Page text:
"There are still many unanswered questions on why certain species have a greater risk of human predation than others. Although size may be an important factor in determining risk, there are likely other factors at play. This research project will examine how proxies for the ability to carry shared zoonotic disease might predict whether a species is targeted. Specifically, data on the ‘use’ (i.e. harvest) of 70,000 animal species from the International Union for the Conservation of Nature (IUCN) Red List will be studied. Additionally, species characteristics related to zoonotic relevance such as trophic level or known shared diseases will be derived from other biodiversity archives to support this analysis. By better understanding how humans select targets, this can help managers to shape evidence-informed policies to safeguard both wild populations and human health in a world where biodiversity is eroding and emerging infectious disease threaten wildlife and humans alike. This can also help to protect species that are at risk of human predation in order to more comprehensively recover suffering populations."   


Simpson, Lucas

Project title: Gates in the London Wall and their Spatial, Cultural, and Regulatory Significance

Department: English

Faculty supervisor: Dr. Janelle Jenstad

"There were eight gates through the London Wall that allowed access to the early modern City (1550-1666) and regulated community boundaries. Protecting those within and excluding those without, they accrued rich cultural significance and served symbolic functions in literary texts. The Map of Early Modern London has not yet mapped the locations or described the significance of these gates, nor has it offered an overview of the significance of London’s gates in general. Using information from early maps and ground plans, the metadata from the London Archaeological Archive and Research Centre, and documentary sources, I will determine GIS and Agas map coordinates of all the gates in the London wall. I will research and produce encyclopedia articles for the individual gates and a general article on the gates that will identify their practical and symbolic significance in early modern London. Sources will include: early modern texts by Dekker, Rowley, Heywood, Middleton, and others; John Stow’s Survey of London; secondary historical material; and recent geohumanities criticism. The coordinates and articles will be published on MoEML's open-access platform. This research will contribute to a better understanding of how Londoners of the early modern period identified with their locality and will provide a more concrete understanding of the spatial boundaries of London as perceived in the early modern cultural imagination."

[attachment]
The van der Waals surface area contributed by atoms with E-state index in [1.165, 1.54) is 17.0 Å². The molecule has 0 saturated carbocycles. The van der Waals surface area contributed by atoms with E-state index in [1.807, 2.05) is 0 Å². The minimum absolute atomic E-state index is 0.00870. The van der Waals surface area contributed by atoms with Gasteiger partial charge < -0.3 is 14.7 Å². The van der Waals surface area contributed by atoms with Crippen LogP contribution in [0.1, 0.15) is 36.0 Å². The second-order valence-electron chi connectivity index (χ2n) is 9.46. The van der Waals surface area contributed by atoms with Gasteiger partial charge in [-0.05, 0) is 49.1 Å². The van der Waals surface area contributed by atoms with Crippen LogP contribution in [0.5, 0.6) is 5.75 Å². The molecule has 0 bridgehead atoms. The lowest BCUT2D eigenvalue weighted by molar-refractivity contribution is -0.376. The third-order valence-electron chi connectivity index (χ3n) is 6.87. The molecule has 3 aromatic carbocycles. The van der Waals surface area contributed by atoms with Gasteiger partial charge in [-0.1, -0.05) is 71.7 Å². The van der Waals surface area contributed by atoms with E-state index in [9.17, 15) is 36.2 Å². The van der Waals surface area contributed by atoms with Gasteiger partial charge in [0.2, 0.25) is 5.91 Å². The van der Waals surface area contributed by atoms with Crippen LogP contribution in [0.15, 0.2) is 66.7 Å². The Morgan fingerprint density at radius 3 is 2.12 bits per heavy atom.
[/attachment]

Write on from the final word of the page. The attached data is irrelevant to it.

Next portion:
Stagg, Katie

Project title: Microbrewidics: Creating stable hop oil emulsions using microfluidic technology

Department: Chemistry

Faculty supervisor: Dr. Katherine Elvira

"In collaboration with Phillips Brewing and Malting Co., the goal is to push the boundaries of hop flavour and gain selective control over the hop essential oils that are integrated into the complex flavour matrices found in beers. This will also enable more accurate predictions of flavour degradation during distribution. Emulsion formation and visualisation is performed using microfluidic devices to determine the hop emulsion characteristics that provide the most stable flavour profile in beer. These lab-on-a-chip platforms use plastic chips designed to include features such as pipes and valves to create oil-in-water emulsions, and the individual droplets that create the emulsion can then be visualised and quantified both on- and off-chip."   


Steele, Robert